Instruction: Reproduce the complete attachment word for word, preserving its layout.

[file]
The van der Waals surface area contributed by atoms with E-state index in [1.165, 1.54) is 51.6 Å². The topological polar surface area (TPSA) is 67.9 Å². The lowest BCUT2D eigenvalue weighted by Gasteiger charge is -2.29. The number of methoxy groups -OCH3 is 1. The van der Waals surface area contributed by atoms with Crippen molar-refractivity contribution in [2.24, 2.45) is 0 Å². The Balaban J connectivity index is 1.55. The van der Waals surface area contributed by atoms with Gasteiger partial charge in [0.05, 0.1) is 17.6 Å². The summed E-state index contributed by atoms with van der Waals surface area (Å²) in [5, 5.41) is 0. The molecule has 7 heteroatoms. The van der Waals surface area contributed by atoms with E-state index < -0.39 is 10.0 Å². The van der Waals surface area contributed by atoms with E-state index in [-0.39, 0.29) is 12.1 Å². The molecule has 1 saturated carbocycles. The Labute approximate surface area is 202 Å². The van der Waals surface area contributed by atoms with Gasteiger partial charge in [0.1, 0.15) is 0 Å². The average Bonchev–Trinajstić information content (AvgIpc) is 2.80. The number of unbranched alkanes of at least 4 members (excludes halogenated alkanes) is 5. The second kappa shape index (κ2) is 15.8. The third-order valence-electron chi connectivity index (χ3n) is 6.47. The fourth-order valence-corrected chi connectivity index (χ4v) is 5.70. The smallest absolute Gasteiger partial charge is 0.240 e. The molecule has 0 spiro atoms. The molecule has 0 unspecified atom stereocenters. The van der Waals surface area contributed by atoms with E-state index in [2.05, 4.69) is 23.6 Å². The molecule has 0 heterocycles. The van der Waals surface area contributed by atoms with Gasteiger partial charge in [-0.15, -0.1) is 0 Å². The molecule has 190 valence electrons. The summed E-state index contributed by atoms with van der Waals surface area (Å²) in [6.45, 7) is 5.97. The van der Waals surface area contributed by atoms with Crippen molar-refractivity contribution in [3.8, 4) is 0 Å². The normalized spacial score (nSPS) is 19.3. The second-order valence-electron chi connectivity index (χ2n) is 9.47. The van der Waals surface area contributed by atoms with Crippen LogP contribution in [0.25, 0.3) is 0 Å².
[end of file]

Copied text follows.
The van der Waals surface area contributed by atoms with E-state index in [1.165, 1.54) is 51.6 Å². The topological polar surface area (TPSA) is 67.9 Å². The lowest BCUT2D eigenvalue weighted by Gasteiger charge is -2.29. The number of methoxy groups -OCH3 is 1. The van der Waals surface area contributed by atoms with Crippen molar-refractivity contribution in [2.24, 2.45) is 0 Å². The Balaban J connectivity index is 1.55. The van der Waals surface area contributed by atoms with Gasteiger partial charge in [0.05, 0.1) is 17.6 Å². The summed E-state index contributed by atoms with van der Waals surface area (Å²) in [5, 5.41) is 0. The molecule has 7 heteroatoms. The van der Waals surface area contributed by atoms with E-state index < -0.39 is 10.0 Å². The van der Waals surface area contributed by atoms with E-state index in [-0.39, 0.29) is 12.1 Å². The molecule has 1 saturated carbocycles. The Labute approximate surface area is 202 Å². The van der Waals surface area contributed by atoms with Gasteiger partial charge in [0.1, 0.15) is 0 Å². The average Bonchev–Trinajstić information content (AvgIpc) is 2.80. The number of unbranched alkanes of at least 4 members (excludes halogenated alkanes) is 5. The second kappa shape index (κ2) is 15.8. The third-order valence-electron chi connectivity index (χ3n) is 6.47. The fourth-order valence-corrected chi connectivity index (χ4v) is 5.70. The smallest absolute Gasteiger partial charge is 0.240 e. The molecule has 0 spiro atoms. The molecule has 0 unspecified atom stereocenters. The van der Waals surface area contributed by atoms with E-state index in [2.05, 4.69) is 23.6 Å². The molecule has 0 heterocycles. The van der Waals surface area contributed by atoms with Gasteiger partial charge in [-0.15, -0.1) is 0 Å². The molecule has 190 valence electrons. The summed E-state index contributed by atoms with van der Waals surface area (Å²) in [6.45, 7) is 5.97. The van der Waals surface area contributed by atoms with Crippen molar-refractivity contribution in [3.8, 4) is 0 Å². The normalized spacial score (nSPS) is 19.3. The second-order valence-electron chi connectivity index (χ2n) is 9.47. The van der Waals surface area contributed by atoms with Crippen LogP contribution in [0.25, 0.3) is 0 Å².